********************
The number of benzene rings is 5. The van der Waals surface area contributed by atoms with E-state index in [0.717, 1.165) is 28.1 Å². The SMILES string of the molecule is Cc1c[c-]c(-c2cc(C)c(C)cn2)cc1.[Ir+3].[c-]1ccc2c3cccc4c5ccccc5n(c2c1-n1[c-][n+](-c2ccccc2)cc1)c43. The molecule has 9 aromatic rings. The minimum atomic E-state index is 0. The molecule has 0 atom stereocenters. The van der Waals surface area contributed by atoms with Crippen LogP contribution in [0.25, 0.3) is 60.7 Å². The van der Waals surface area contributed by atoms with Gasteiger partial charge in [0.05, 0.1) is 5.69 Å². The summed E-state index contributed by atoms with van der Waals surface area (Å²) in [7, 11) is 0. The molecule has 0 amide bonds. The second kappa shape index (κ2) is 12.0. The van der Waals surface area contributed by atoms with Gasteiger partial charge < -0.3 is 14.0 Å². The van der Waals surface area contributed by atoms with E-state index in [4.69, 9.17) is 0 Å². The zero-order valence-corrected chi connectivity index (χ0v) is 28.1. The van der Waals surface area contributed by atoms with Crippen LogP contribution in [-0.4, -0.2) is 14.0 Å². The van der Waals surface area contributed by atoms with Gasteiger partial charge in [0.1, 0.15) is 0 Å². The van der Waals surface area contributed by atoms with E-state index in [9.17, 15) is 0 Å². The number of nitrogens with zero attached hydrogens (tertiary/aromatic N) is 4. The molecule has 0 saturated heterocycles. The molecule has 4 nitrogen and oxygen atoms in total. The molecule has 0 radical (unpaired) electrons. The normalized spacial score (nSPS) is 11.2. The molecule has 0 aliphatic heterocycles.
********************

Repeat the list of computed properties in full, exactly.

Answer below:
The number of benzene rings is 5. The van der Waals surface area contributed by atoms with E-state index in [0.717, 1.165) is 28.1 Å². The SMILES string of the molecule is Cc1c[c-]c(-c2cc(C)c(C)cn2)cc1.[Ir+3].[c-]1ccc2c3cccc4c5ccccc5n(c2c1-n1[c-][n+](-c2ccccc2)cc1)c43. The molecule has 9 aromatic rings. The minimum atomic E-state index is 0. The molecule has 0 atom stereocenters. The van der Waals surface area contributed by atoms with Crippen LogP contribution in [0.25, 0.3) is 60.7 Å². The van der Waals surface area contributed by atoms with Gasteiger partial charge in [0.05, 0.1) is 5.69 Å². The summed E-state index contributed by atoms with van der Waals surface area (Å²) in [7, 11) is 0. The molecule has 0 amide bonds. The second kappa shape index (κ2) is 12.0. The van der Waals surface area contributed by atoms with Gasteiger partial charge < -0.3 is 14.0 Å². The van der Waals surface area contributed by atoms with E-state index in [4.69, 9.17) is 0 Å². The zero-order valence-corrected chi connectivity index (χ0v) is 28.1. The van der Waals surface area contributed by atoms with Crippen LogP contribution in [-0.4, -0.2) is 14.0 Å². The van der Waals surface area contributed by atoms with Gasteiger partial charge in [0.1, 0.15) is 0 Å². The van der Waals surface area contributed by atoms with E-state index in [9.17, 15) is 0 Å². The number of nitrogens with zero attached hydrogens (tertiary/aromatic N) is 4. The molecule has 0 saturated heterocycles. The molecule has 4 nitrogen and oxygen atoms in total. The molecule has 0 radical (unpaired) electrons. The normalized spacial score (nSPS) is 11.2. The molecule has 0 aliphatic heterocycles.